Experiments

Rowing Water-Skier

posted: 04/11/12
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As seen in "MythBusters: Breakstep Bridge"
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Finding: CONFIRMED

Explanation: If you're in the mood to water-ski but don't have the budget for a motorboat, could a rowboat provide adequate pulling power?

Folklorist Heather Joseph-Witham attributes this "row-skiing" myth to competitive rowers, like the Stanford University varsity rowing team, so the MythBusters recruited that team — and their exceptional arm muscles — to determine whether their sleek carbon fiber boats could sail fast enough to keep a water-skier aloft.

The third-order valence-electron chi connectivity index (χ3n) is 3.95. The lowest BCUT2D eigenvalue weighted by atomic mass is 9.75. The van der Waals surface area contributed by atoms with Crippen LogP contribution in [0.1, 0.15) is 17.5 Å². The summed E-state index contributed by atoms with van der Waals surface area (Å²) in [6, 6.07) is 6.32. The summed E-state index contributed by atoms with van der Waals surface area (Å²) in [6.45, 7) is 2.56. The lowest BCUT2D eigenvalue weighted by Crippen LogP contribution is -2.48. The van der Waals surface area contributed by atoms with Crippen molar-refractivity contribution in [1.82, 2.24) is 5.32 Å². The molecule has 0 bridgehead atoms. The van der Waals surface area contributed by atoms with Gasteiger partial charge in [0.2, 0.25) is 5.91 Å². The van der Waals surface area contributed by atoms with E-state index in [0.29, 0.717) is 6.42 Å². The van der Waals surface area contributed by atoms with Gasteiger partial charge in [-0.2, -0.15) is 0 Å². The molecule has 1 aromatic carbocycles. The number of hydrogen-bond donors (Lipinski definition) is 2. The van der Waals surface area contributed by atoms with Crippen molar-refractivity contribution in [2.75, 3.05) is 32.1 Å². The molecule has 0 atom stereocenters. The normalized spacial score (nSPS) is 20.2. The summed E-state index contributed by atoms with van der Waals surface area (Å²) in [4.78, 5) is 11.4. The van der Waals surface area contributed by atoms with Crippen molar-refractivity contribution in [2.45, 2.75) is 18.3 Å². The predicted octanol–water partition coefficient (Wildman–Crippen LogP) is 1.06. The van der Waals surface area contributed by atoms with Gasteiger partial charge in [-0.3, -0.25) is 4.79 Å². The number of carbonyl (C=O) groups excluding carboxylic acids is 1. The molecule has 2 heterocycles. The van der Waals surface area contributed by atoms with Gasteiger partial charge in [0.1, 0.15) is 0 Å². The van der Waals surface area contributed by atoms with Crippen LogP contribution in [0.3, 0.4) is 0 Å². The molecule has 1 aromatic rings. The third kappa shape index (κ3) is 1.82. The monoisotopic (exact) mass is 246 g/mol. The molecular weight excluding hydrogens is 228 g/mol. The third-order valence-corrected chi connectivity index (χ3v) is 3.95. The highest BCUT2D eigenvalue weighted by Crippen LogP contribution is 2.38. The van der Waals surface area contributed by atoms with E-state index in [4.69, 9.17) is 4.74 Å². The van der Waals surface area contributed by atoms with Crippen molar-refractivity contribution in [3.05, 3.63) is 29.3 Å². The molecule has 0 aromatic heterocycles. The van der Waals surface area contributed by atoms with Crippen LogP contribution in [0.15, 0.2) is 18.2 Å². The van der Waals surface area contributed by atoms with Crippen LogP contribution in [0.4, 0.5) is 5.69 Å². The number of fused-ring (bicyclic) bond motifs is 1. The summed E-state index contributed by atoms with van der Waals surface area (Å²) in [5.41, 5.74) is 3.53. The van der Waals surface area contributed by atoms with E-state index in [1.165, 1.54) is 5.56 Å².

At top speed, competitive rowers can propel their boats at about 15 miles (24 kilometers) per hour. By the MythBusters' calculations, the rowers only needed to cut through the water at close to 10 miles (16 kilometers) per hour in order to pull 180-pound (82-kilogram) Jamie.

Although it took three runs for Jamie to find his ski legs, the rowers successfully boosted him out of the breakers and on top of the waves for a solid 40-second run. And with that, the Stanford team confirmed the water-skiing myth, as well as their impressive rowing prowess.

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